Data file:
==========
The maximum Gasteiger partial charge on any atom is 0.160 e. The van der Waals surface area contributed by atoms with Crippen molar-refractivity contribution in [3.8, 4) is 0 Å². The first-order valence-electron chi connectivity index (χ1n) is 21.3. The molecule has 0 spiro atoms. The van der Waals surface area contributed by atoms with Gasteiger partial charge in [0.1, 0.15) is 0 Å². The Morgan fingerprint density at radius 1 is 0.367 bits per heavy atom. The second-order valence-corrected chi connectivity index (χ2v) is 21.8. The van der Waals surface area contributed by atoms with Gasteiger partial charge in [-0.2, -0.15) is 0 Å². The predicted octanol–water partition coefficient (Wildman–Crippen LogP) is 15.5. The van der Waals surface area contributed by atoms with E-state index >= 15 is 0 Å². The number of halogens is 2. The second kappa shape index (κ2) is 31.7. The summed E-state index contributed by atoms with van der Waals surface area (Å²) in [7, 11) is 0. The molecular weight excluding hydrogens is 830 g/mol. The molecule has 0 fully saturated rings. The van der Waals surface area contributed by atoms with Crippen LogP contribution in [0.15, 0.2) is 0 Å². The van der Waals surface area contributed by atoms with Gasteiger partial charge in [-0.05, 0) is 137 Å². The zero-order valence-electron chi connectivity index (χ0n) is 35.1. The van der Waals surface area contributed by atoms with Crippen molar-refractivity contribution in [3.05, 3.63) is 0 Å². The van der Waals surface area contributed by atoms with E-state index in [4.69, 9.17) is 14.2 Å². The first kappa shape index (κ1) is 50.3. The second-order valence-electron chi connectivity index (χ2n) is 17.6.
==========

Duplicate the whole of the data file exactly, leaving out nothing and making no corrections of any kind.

The maximum Gasteiger partial charge on any atom is 0.160 e. The van der Waals surface area contributed by atoms with Crippen molar-refractivity contribution in [3.8, 4) is 0 Å². The first-order valence-electron chi connectivity index (χ1n) is 21.3. The molecule has 0 spiro atoms. The van der Waals surface area contributed by atoms with Gasteiger partial charge in [0.1, 0.15) is 0 Å². The Morgan fingerprint density at radius 1 is 0.367 bits per heavy atom. The second-order valence-corrected chi connectivity index (χ2v) is 21.8. The van der Waals surface area contributed by atoms with Gasteiger partial charge in [-0.2, -0.15) is 0 Å². The predicted octanol–water partition coefficient (Wildman–Crippen LogP) is 15.5. The van der Waals surface area contributed by atoms with E-state index >= 15 is 0 Å². The number of halogens is 2. The second kappa shape index (κ2) is 31.7. The summed E-state index contributed by atoms with van der Waals surface area (Å²) in [7, 11) is 0. The molecular weight excluding hydrogens is 830 g/mol. The molecule has 0 fully saturated rings. The van der Waals surface area contributed by atoms with Crippen LogP contribution in [0.15, 0.2) is 0 Å². The van der Waals surface area contributed by atoms with Gasteiger partial charge in [-0.05, 0) is 137 Å². The zero-order valence-electron chi connectivity index (χ0n) is 35.1. The van der Waals surface area contributed by atoms with Crippen molar-refractivity contribution in [3.05, 3.63) is 0 Å². The van der Waals surface area contributed by atoms with E-state index in [4.69, 9.17) is 14.2 Å². The first kappa shape index (κ1) is 50.3. The second-order valence-electron chi connectivity index (χ2n) is 17.6.